Former College of Medicine (CoM) student Obey Chirwa has been missing for over five years, and his family is yet to recover from the loss, with his father confessing that not knowing what befell his son is traumatising.The fourth-year medicine and surgery student, disappeared on March 5 2016 while at the college’s Mangochi Campus. He had told his roommate that he was going out and would return the same night, but never did.
CCTV footage at a bank in Mangochi captured him withdrawing K10 000 from an automated teller machine, but nothing is known as to what happened to him afterwards as the police and family’s search has yielded nothing.
In an interview with Nation on Sunday on Wednesday, his father Lyson Chirwa said he and his wife have spent sleepless nights figuring out where their son could be.
He said: “We engaged the police and we have been to prophets, but all that has been in vain.
“Up to now, we are still hunting and hoping that he will come back. If we knew what happened to our son, even if it was the worst, we would have managed to somehow recover.”
The father opened up on the extent of his suffering after not seeing his child graduate from CoM, one of the most prestigious colleges in the country which now trades under Kamuzu University of Health Sciences.
“Obey was close to graduating. It hurts to see that his colleagues have graduated and are working. Most times, I switch off the television when they are beaming graduation ceremonies. Watching that breaks my heart,” he said in a voice laden with pain.
Chirwa said the college officials called him once to collect Obey’s luggage, and they have never heard from the institution since.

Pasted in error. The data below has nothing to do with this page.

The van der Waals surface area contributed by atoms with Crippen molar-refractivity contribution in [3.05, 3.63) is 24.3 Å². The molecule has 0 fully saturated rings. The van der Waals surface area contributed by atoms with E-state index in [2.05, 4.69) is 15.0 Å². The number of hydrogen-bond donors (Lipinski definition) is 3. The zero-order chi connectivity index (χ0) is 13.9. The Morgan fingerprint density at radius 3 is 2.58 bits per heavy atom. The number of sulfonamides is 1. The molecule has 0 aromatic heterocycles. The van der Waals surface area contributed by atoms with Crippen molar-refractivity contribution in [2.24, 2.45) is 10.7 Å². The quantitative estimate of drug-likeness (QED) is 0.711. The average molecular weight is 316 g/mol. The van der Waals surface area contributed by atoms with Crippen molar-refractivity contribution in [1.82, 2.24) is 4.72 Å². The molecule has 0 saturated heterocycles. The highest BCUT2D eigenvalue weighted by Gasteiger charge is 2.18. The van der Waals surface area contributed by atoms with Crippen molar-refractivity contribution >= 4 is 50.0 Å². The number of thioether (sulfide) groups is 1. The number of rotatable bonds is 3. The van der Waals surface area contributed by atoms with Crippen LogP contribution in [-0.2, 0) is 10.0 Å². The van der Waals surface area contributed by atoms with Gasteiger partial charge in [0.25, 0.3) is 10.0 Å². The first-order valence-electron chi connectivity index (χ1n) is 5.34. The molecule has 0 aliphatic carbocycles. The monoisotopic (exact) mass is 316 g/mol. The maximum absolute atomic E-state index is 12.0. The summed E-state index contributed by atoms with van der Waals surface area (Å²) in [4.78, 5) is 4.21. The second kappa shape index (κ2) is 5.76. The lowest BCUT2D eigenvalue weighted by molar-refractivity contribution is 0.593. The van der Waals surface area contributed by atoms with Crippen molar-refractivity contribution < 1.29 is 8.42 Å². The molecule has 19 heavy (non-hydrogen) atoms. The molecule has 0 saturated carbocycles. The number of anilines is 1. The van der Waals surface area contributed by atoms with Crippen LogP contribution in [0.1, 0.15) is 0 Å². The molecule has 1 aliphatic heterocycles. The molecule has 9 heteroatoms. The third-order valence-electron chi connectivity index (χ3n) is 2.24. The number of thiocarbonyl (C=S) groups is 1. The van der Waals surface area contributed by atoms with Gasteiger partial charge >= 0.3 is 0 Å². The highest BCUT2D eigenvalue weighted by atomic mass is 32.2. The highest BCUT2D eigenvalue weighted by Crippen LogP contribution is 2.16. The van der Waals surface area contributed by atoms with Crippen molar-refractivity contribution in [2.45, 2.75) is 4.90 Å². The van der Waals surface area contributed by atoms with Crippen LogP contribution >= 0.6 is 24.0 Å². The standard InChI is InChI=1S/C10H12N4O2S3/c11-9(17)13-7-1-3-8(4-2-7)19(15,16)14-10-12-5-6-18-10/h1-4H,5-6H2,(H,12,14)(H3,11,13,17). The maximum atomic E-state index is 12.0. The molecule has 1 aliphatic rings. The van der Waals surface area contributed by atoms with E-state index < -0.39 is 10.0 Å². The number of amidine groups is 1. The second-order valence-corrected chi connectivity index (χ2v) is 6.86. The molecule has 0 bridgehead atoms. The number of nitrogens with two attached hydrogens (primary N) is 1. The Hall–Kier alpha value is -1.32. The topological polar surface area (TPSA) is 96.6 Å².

The father of five said he looked to Obey, his third born, as someone who would take over the family leadership.
“My first and second born children are girls and they are married. Being the first boy child, we had hoped that he would be the next leader. He was well behaved and would mentor his two brothers that came after him,” he said.
Chirwafurther said they have now written the Malawi Human Rights Commission (MHRC) to institute an inquiry into Obey’s disappearance and events that followed.
“Of late we have reported to the commission to see if they can help in one way or the other. They have promised to help and we are just waiting,” he said.
In an interview on Wednesday, MHRC spokesperson Kate Kujaliwa said they had not received the letter.
But the family insisted that it submitted the letter at the commission’s Southern Region office in Blantyre and when Kujaliwa was told this, she said she would find out.
A source at the MHRC regional office confirmed receipt of the letter, adding that they have been carrying out preliminary investigations to establish what happened.
When contacted, National Police spokesperson James Kadadzera said he was gathering information regarding progress made in the investigation regarding what happened to the student.